On a profile, the reference line is defined by leveling or form removal, and therefore depends on the association method. By default, the least squares line is associated with the profile. It becomes the horizontal reference of the primary profile, and defines the origin of heights. Similarly on a surface, the mean plane is calculated by the F Operator.

Local structures and geometrical features may affect this reference by deviating from the associated plane.

Association methods

Association is an operation that configures a mathematical model in order to best fit a real workpiece, usually represented by a cloud of points. Models are geometrical forms (line, plane, portion of a sphere, of a cylinder, of a cone, polynomial, etc.)

Association methods used in surface texture metrology are:

Least squares, simple or total, constrained or not;

Minimum zone.

The default association method for surface texture metrology is the least squares association. This is the best method if surface texture is globally random (stochastic), without any particular structure or geometrical shapes.

Exclusion of structures

When using Mountains® software, exclusion of structures can be manual or automatic, and allow the calculation to take into account only a subset of points of the profile or the surface when estimating the nominal form.

In the case of the surface below, the groove is not centered, which alters the calculation of the least squares plane, leading to incorrect leveling.

The solution consists in excluding the groove from the calculation by selecting it in the Leveling or Form removal operator dialog and to exclude this area from the calculation. The excluded area is marked in gray below.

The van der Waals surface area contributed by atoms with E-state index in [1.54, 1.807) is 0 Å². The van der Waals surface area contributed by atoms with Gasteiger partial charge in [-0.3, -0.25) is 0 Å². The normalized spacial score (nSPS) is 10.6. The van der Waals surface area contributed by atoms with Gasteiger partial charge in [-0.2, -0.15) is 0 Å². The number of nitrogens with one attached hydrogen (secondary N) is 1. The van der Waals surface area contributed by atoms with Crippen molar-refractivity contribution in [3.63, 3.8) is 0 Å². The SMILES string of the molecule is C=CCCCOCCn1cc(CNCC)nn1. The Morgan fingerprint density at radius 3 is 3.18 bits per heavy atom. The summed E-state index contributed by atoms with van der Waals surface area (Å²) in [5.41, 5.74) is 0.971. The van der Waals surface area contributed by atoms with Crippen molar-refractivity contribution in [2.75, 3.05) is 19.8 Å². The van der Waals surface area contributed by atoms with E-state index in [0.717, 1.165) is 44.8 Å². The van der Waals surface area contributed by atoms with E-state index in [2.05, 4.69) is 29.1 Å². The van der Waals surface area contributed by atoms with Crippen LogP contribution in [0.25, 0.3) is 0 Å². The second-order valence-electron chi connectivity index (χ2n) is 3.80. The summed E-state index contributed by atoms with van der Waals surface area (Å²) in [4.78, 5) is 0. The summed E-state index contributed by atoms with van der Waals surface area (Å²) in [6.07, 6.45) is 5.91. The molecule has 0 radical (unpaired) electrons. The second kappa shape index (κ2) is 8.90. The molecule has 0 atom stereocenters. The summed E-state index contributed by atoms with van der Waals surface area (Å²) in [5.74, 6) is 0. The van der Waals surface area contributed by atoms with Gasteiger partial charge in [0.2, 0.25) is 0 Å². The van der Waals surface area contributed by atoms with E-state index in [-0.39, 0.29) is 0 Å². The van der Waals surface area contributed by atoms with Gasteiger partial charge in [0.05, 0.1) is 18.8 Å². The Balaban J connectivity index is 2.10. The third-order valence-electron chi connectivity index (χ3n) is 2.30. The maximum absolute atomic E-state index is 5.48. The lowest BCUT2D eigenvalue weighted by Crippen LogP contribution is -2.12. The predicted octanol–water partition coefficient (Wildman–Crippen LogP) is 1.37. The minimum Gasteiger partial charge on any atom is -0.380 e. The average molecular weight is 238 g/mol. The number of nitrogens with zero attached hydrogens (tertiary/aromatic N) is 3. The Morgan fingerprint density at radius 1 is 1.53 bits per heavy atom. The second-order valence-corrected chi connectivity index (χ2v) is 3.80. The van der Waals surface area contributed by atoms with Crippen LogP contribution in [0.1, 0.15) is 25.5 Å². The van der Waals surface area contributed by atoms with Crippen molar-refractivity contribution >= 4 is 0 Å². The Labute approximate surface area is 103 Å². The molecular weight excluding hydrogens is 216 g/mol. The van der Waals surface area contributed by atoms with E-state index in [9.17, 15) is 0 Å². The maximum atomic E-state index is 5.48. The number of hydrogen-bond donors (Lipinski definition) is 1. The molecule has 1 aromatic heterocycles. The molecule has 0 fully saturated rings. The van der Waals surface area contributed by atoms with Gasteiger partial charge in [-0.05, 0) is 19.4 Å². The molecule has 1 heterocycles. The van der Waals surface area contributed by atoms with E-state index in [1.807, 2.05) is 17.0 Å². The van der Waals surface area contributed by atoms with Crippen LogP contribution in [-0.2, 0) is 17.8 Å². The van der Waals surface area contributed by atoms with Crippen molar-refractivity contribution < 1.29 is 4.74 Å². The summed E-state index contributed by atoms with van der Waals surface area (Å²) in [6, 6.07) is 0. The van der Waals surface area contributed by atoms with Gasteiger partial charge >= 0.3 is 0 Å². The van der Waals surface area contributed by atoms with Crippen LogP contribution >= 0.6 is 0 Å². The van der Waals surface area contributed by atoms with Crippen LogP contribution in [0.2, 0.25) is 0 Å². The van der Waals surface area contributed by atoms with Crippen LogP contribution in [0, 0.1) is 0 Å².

In other cases, structures can be automatically excluded (least-squares plane is calculated correctly only from points on the flat plane).

Multi-plane leveling

A surface with several planes at different heights may be leveled using the Partition and level operator that segments the surface using watersheds and pruning algorithms.

In more complex cases, when the different planes are affected by a general curvature that needs to be removed, it is necessary to use the multi-plane leveling function. This will assess curvature but ignore edges and heights.

Above. Multi-plane leveling is particularly useful in applications such as inspection of micro-systems having undergone thermal drift, sheet-metal embossing or height measurement of ink on a non-rigid material (bank notes etc.)


  • This article is based on extracts from the Digital Surf Surface Metrology Guide: Leveling and Form removal
  • ISO 1101: GPS - Geometrical tolerancing - Tolerances of form, orientation, location and run-out
  • ISO 17450-1: GPS - General concepts - Part 1: Model for geometrical specification and verification
  • ISO 17450-2: GPS - General concepts - Part 2: Basic tenets, specifications, operators, uncertainties and ambiguities
  • ISO 22432: GPS - Features utilized in specification and verification

This text was first published in the Surface Newsletter, Spring 2017.